Searchable abstracts of presentations at key conferences in endocrinology
Endocrine Abstracts (2008) 16 P564


Leptin decreases and glucose deprivation increases the generation of the soluble leptin receptor (sOb-R) in a cell model

Michael Schaab1, Daniel Morawe1, Jürgen Klammt2, Wolfgang Wilfert1, Joachim Thiery1 & Jürgen Kratzsch1

1Institute for Laboratory Medicine, Clinical Chemistry and Molecular Diagnostics, University of Leipzig, Leipzig, Germany; 2Hospital for Children and Adolescents, University of Leipzig, Leipzig, Germany.

Objective: The soluble leptin receptor (sOb-R) is generated by ectodomain shedding of the membrane-associated Ob-R and may modulate leptin action in metabolic dysregulations. The objective of our study was to investigate whether or not sOb-R generation may be induced by indicators of energy availability or metabolic regulators in a cell model.

Material and methods: The four human Ob-R isoforms were cloned, characterized by binding experiments with 125-iodinated leptin and transfected into HEK 293 cells. Cells were stimulated with levels of leptin, glucose, phorbol 12-myristate 13-acetate (PMA), insulin, human growth hormone, dexamethasone, troglitazone and AICAR. Ob-R gene expression was controlled by an isoform specific TaqMan assay. sOb-R levels in cell supernatant were measured by an in-house immunofunctional assay.

Results: Leptin incubation of our Ob-R transfected (P<0.01) and non-transfected cells (P<0.05) lead to a concentration-dependent significant decrease of sOb-R. Total glucose deprivation and PMA stimulation were associated with increased sOb-R results, whereas low levels of glucose restored the normal shedding function of the cells. No significant effect on sOb-R was observed after incubation with the remaining substances.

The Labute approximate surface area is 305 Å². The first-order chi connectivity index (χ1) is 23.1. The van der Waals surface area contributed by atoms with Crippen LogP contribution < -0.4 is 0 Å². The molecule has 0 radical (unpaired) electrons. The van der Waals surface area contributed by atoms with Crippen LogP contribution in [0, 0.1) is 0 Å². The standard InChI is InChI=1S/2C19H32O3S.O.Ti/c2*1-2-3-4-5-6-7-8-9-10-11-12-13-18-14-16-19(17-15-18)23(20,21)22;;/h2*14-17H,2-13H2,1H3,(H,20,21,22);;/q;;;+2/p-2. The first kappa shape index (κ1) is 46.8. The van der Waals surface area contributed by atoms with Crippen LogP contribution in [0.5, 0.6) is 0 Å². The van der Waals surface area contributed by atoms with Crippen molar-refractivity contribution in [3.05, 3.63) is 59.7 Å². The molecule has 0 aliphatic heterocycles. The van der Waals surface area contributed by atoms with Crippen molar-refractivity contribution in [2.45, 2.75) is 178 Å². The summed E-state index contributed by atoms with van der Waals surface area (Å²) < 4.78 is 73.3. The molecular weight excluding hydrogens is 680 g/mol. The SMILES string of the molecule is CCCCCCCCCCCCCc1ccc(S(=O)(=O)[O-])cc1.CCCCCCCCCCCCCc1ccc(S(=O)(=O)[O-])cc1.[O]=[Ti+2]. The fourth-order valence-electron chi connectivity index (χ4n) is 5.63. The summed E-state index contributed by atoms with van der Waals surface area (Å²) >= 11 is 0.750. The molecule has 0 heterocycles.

Conclusions: Presumed that sOb-R levels in supernatant of cells reflect the density of the Ob-R membrane receptor, the leptin-dependent decrease of sOb-R suggests receptor down-regulation or leptin resistance. This suggestion is in-line with in vitro data of obese subjects. In contrast, the increase of sOb-R by glucose deprivation may support the hypothesis that Ob-R shedding is associated with reduced energy availability of the cell. The consequence of both effects for the net action of leptin has to be determined in further experiments. Additionally, the increase of sOb-R concentration after PMA stimulation underlines that the shedding process is PKC dependent.

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